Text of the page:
We’ve been looking at surprising things you don’t know about 1816. That was the year Pittsburgh got big enough to become a city. So far, we’ve learned:
- There was no summer that year.
- The City of Bridges had no bridges yet.
- Public love-making was quite popular (waltzing).
- You paid nothing to mail a letter. You paid a lot to get one.
Now, we’ll send you back to 1816 to look for a job. Someone’s written a resume for you. Problem is you probably don’t know half the occupations listed on it. The following test may help.
The occupations on this test came from a Pittsburgh directory compiled in 1815.
- Skin dressers got animal skins ready for the manufacture of clothing and footwear.
- Drayman hauled heavy loads on sturdy carts called drayers.
- Milliners made and/or sold women’s hats. Men went to hatters.
- Two very different jobs with the same name. One dealt in boat equipment. The other household items.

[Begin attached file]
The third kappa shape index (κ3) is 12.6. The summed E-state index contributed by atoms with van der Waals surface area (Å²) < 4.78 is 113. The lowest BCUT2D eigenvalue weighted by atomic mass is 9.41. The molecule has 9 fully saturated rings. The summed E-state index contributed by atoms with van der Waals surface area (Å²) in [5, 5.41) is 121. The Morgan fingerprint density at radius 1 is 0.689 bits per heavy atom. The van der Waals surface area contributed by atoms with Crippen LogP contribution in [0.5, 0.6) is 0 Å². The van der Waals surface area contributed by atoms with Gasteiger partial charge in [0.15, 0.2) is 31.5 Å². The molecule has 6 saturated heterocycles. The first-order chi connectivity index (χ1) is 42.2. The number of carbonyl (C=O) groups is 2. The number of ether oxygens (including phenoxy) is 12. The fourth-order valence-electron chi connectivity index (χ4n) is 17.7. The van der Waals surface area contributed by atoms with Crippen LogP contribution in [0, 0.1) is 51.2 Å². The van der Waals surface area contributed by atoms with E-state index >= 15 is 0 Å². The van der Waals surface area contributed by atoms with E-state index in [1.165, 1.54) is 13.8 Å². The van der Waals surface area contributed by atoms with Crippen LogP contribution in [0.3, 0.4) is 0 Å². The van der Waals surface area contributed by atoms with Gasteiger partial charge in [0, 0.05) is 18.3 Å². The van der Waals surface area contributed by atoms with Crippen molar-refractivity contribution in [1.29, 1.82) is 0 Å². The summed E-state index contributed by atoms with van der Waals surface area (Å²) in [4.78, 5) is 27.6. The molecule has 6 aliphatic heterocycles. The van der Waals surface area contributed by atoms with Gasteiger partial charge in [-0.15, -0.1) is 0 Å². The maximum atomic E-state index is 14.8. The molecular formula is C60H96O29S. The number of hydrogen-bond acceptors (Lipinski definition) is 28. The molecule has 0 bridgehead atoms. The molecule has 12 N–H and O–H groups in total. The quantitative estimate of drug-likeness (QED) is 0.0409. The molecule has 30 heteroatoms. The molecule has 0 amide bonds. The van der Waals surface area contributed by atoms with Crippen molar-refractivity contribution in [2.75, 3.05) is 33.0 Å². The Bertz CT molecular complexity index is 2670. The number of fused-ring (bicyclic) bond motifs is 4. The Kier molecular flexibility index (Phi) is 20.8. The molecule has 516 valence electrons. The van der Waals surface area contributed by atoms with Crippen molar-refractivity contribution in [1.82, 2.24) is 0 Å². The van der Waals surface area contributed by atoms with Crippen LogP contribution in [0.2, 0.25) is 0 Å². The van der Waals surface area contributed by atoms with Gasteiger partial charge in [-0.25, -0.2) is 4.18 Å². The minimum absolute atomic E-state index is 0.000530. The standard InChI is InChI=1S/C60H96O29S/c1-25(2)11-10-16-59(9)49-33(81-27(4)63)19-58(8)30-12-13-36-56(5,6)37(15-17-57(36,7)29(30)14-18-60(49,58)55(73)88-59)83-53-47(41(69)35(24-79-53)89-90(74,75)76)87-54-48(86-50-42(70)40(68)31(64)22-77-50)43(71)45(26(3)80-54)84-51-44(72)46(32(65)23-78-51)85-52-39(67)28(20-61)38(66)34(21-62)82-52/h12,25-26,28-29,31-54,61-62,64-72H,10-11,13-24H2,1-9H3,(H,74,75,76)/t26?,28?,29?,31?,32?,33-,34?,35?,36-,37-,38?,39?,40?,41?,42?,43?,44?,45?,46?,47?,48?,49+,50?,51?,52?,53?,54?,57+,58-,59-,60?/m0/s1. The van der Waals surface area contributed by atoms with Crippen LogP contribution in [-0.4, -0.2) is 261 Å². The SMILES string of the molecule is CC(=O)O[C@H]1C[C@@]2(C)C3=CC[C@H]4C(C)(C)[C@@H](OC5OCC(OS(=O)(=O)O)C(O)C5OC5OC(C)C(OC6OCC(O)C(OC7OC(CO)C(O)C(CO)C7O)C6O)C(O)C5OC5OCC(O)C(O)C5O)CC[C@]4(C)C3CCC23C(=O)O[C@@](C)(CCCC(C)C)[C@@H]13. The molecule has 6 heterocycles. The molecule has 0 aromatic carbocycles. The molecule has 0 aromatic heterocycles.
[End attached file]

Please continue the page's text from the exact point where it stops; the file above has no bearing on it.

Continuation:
- Glovers made and/or sold gloves.
- White-smiths typically worked in metals like pewter and tin. They usually do not require firing.
- Pittsburgh made much of the nation’s nails cut from iron strips.
- Carters drove smaller vehicles than waggoners or draymen. They could be pulled by horses, dogs or goats. In a pinch, you do the pulling.
- The directory politely lists retired judges and ne’er-do-wells as gentlemen.
- Mantua-makers fabricated fancy dresses for women. There were two in Pittsburgh. The name comes from an extreme form of either Italian or French fashion.
- Fancy carriage liners and ladies shoes were made of goat skin prepared in the Moroccan fashion.